International Women’s Day: An Interview with Diana Borland, managing director and Sanderson Borland and Creative Director at Harrison Hunt.

International Women’s Day: An Interview with Diana Borland, managing director at Sanderson Borland and Creative Director at Harrison Hunt.

To celebrate International Women’s Day, this week we are putting the spotlight on our director: Diana Borland

​1. Please can you provide an overview of your role?

I am the co-founder of Sanderson Borland and Harrison Hunt who are now in their 6th year. As founding director of both companies, I get involved in lots of different areas of the business which I love because it means no day is ever the same.  My key responsibilities include;

Overseeing the day to day running of both companies, responsible for the delivery of high-quality architecture across a range of architectural briefs, building and managing relationships with the design team and to improve the brand to our wide client base, responsible in leading our corporate and social endeavours (CSR), ensuring environmental ethos is front and centre of our projects… the list goes on!

2. What are the biggest challenges you have faced in your career?

I think my big challenges of my career to date was firstly, making the decision to step out of my safe employment with all its benefits as an Architect and set up an unusual business hybrid model with my colleague James Sanderson – our architectural practice and our sister property development company.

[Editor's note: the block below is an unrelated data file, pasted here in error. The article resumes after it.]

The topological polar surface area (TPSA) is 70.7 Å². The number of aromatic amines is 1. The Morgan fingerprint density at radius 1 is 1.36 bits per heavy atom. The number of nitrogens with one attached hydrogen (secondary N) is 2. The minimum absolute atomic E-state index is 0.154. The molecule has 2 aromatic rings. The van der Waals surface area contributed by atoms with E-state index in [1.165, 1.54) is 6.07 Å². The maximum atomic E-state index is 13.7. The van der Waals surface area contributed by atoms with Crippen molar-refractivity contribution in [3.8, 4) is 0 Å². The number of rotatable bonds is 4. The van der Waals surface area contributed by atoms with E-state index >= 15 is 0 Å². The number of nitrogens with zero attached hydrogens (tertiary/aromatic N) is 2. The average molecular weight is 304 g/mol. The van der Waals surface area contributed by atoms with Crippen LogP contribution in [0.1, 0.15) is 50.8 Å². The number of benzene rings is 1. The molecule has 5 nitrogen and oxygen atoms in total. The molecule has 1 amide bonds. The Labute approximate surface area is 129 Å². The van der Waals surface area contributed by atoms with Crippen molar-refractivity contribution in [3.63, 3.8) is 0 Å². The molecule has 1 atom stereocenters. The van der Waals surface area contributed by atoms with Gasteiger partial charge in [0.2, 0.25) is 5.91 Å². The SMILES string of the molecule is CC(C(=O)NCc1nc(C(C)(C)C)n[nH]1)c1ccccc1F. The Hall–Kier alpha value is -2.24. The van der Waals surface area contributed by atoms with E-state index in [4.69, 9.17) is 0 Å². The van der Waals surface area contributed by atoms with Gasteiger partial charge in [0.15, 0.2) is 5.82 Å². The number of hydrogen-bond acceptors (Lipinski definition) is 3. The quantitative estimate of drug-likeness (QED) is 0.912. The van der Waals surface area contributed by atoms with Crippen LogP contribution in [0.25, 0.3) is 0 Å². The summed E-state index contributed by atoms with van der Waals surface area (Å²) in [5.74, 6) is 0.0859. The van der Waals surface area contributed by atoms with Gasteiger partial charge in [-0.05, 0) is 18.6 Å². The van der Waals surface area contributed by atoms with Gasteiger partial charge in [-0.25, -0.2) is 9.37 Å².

Another challenge, perhaps more personal but it is all connected/life was making the decision to step away from an arduous relationship with my 4-month-old son last year not knowing how I would manage as new single mother.

The main challenge has been and is still, how the economic landscape has been over the past five years including: enduring the covid pandemic, material costs rises and labour shortages and what is probably one of the most unsettled politically periods known has also had a massive impact on our business.

I’d also say overall, my experience was not as vast as it needed to be, especially on the property development side to land the right project, attain the site, navigate the funding strategy for projects and ultimately deliver a project for the public market.

3. What are your success stories?

I am ambitious and always push myself to my limits.  My first success story was my first private family house commission in Edinburgh that I completed from concept through to completion whilst studying for my part III. This gave me the experience and confidence to step into my role as a qualified Architect and was a very pinnacle point in my career that I am very proud of.

I guess the main success story is setting up and growing our hybrid business and how we managed to navigate this through the covid pandemic and setting up all with our limited experience. We have now built a fabulous tight and loyal team by employing the right people who have all got a hands on attitude. I’d like to give a shout out to Matthew Gibson and Elliot Dickson who are stepping up and taking the lead in our Architectural practice.